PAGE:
6 Mountain Peaks in Nepal That You Can Conquer Easily

6 Mountain Peaks in Nepal That You Can Conquer Easily

Anyone who’s spent some time up in the mountains has imagined climbing it. After you ascend from the base camp, there are panoramas of extensive valleys from ridges.

As Buddhist prayer flags flutter in the cool breeze, you wipe your perspiring brow as you keep ascending towards your destination. There’s more to climb but the vastness of the mountains humble you as you surge towards the top until the cloud hover below you and you stand over the world and breathe. Yet this dream is distant from those who do not carry any mountaineering experience. Or maybe it’s just reserved for those with access to hundreds of dollars worth of technical climbing equipment and years of experience. But what if we told you that you don’t need to be an expert climber to conquer a mountain in the Himalayas? Here’s a list of six great summits for the every man and woman to conquer in the Nepal Himalayas. These peaks don’t necessarily require any kind of special skills (or years of experience) to climb, although being in good physical condition can help make the climb easier and enjoyable.

Island Peak (6,189m)

Imja Tse, also popularly known as Island Peak is a recurrently climbed peak in the Himalayas. It is a non-technical peak which means that not much expertize is required to climb it. This peak provides a stunning sight of the world’s highest mountain, Everest that towers above it at 8848m, You can also see other giant peaks like Mt. Lhotse, Mt. Nuptse and Mt. Makalu along with a host of other mountains in this range. Island Peak forms the south ridge of Mt. Lhotse-Shar. The base camp at situated at 5,087 m and is also called Pareshaya Gyab. The best time to climb this mountain is from April to May and October to November. It might not take more than three days to climb it.


Mera Peak (6,476m)

Mera Peak is in the Everest Region and climbing it might give you a lot of experience. Although it is not considered technical, it can certainly help you understand mountaineering in a practical way. You need to first hike up to the base camp from which the climbing will take you about 2-3 days. From the top of the mountain there are excellent views of almost all the mountains in the Everest region. There are two high base camps located respectively at 5385m and 5800m. The ascent is quite straightforward but you might have to acclimatize. The normal route taken from the northern side includes glacier and climbing steadily and the reward is the excellent view of Everest, Kanchenjunga, Makalu, Cho-Oyu and many other Himalayan peaks.


Pisang Peak (6,091m)

The highest camp for Pisang Peak climbing is at 5,400m. Although it’s not a technically challenging mountain, it does require some serious glacier walking. Towering above the tiny village of Pisang, this peak stands on the northern border of the Manang valley. This incidentally also is a part of the Annapurna range towards the east. In order to reach here, you will have to trek, beginning from Besisahar right up to the Manang valley and then to the base camp. The famed Thorong Pass at 5416m has to be crossed. From the top, there are excellent views of Manaslu, (8163m) to the north east; Annapurna II (7937m) and IV (7525m) to the south; Gangapurna (7454m) and Annapurna III (7555m).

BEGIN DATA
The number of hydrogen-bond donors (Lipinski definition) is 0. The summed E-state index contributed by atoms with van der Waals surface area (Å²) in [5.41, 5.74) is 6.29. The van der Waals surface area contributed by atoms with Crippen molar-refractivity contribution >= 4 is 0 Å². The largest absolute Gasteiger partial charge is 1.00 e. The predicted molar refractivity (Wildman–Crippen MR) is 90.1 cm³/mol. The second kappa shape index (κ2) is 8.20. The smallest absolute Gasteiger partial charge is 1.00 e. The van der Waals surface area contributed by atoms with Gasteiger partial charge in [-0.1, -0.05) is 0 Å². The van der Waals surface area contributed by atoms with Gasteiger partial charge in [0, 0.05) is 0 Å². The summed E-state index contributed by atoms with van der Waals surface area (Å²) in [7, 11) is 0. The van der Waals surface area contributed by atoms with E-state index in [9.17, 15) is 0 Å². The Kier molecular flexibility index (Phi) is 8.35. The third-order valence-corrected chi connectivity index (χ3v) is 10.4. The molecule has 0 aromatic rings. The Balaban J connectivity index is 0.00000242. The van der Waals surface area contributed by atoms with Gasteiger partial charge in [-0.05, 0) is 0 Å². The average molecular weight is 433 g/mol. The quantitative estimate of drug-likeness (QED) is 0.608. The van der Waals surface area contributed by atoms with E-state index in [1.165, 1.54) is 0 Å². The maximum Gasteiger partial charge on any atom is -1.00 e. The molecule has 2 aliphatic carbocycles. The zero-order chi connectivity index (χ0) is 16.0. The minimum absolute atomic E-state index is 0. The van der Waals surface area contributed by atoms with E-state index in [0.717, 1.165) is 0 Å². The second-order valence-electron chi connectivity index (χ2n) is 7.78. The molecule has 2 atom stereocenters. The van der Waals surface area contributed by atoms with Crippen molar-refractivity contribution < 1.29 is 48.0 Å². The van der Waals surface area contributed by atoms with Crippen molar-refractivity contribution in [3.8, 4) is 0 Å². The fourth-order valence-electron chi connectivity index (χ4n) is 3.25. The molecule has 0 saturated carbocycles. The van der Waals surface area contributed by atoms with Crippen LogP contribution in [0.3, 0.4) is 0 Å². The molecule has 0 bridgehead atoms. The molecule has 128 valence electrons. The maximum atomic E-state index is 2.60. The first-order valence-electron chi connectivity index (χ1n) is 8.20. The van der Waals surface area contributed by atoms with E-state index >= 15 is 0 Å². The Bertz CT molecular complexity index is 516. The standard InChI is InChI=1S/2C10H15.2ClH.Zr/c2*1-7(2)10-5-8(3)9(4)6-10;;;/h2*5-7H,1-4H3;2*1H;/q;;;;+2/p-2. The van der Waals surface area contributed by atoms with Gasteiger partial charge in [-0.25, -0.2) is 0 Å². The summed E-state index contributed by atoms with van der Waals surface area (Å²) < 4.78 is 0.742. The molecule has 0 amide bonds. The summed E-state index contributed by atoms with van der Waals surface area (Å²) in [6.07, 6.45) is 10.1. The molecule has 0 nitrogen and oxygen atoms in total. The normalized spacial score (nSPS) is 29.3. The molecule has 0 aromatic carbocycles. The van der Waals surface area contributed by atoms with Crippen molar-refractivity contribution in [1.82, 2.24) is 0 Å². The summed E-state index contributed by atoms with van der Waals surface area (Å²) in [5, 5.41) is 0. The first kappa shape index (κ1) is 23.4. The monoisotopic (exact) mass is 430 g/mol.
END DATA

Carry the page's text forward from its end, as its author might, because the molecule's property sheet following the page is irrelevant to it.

Pisang-Peak climbing-Nepal

Lobuche East (6,119m)

Lobuche has two different summits, also known as Lobuche East and Lobuche West, with an elevation of 6119m and 6145m respectively. While Lobuche East is a fairly easy mountain to climb, West is technically challenging and can be climbed only as an expedition. This peak is in the Khumbu region and you will have to trek up to Lobuche village in order to reach this mountain. The mountain does require some technical climbing though. From the top you can have a glorious view of Mt. Everest, Amadablam, Makalu,Nuptse, Lhotse and other mountains. Lobuche almost resembles a pyramid and climbing it is no minor task. You will have to take a glaciated route right up to the top. But the peak can only be reached by descending a marked notch and then climbing up through steep snowy slopes.


Chulu West (6,419m)

First climbed in 1952 by a Japanese team, Chulu West has been attracting climbers and trekkers alike, over the years. This does require some strenuous trekking and reaching the summit requires you to set up two high camps. It is therefore recommended that you be physically in shape, to climb it. Like Pisang peak, you will have to cross the Thorong La pass to reach right up the Manang valley. From the top, you will be able to see Mt. Dhaulagiri, Nilgiri, Annapurna among others. The best time to climb this mountain is either in March-April-May or September-October-November. The entire during including the trekking portion might require a little above 20 days.


Yala Peak (5,700m)

Yala Peak is in the Langtang region and requires you to make good use of use crampons, ice axe and rope because the last 400 meters is sheer ice. From the summit you will be able to see the magnificent view of Shishapangma(8,046m) and the famed Gangchempo(6,388m) along with various peaks of the Langtang range. You can begin this trek either from Bhunche or Syabrubesi. The trek will require you to travel to Langtang Valley and visit the famed Kyanjin Gompa(3,800m). You will have to set up the base camp on beautiful a meadow at 4,800m. The entire trek and climbing will not take you more than 15 days. Climbing the Yala peak is a beautiful experience that you will always cherish.


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